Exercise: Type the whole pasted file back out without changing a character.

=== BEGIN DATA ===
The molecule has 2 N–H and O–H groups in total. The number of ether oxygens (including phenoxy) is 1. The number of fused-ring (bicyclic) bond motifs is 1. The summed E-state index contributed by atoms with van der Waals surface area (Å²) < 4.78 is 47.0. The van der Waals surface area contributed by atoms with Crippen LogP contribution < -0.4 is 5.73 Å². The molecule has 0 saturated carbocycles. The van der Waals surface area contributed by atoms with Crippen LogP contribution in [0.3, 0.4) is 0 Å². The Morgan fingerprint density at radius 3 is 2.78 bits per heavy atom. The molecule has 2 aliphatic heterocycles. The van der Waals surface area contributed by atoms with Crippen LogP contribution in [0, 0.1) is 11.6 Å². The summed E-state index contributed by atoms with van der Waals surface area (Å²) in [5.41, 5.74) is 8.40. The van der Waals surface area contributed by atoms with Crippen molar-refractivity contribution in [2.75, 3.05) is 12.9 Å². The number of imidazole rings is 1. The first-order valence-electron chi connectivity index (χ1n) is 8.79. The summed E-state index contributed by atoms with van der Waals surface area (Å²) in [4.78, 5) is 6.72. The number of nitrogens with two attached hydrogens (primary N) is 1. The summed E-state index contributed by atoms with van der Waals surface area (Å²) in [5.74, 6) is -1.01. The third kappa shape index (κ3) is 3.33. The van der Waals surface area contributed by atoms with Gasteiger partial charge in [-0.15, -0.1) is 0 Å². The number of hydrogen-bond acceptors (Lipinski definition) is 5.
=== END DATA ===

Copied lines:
The molecule has 2 N–H and O–H groups in total. The number of ether oxygens (including phenoxy) is 1. The number of fused-ring (bicyclic) bond motifs is 1. The summed E-state index contributed by atoms with van der Waals surface area (Å²) < 4.78 is 47.0. The van der Waals surface area contributed by atoms with Crippen LogP contribution < -0.4 is 5.73 Å². The molecule has 0 saturated carbocycles. The van der Waals surface area contributed by atoms with Crippen LogP contribution in [0.3, 0.4) is 0 Å². The Morgan fingerprint density at radius 3 is 2.78 bits per heavy atom. The molecule has 2 aliphatic heterocycles. The van der Waals surface area contributed by atoms with Crippen LogP contribution in [0, 0.1) is 11.6 Å². The summed E-state index contributed by atoms with van der Waals surface area (Å²) in [5.41, 5.74) is 8.40. The van der Waals surface area contributed by atoms with Crippen molar-refractivity contribution in [2.75, 3.05) is 12.9 Å². The number of imidazole rings is 1. The first-order valence-electron chi connectivity index (χ1n) is 8.79. The summed E-state index contributed by atoms with van der Waals surface area (Å²) in [4.78, 5) is 6.72. The number of nitrogens with two attached hydrogens (primary N) is 1. The summed E-state index contributed by atoms with van der Waals surface area (Å²) in [5.74, 6) is -1.01. The third kappa shape index (κ3) is 3.33. The van der Waals surface area contributed by atoms with Gasteiger partial charge in [-0.15, -0.1) is 0 Å². The number of hydrogen-bond acceptors (Lipinski definition) is 5.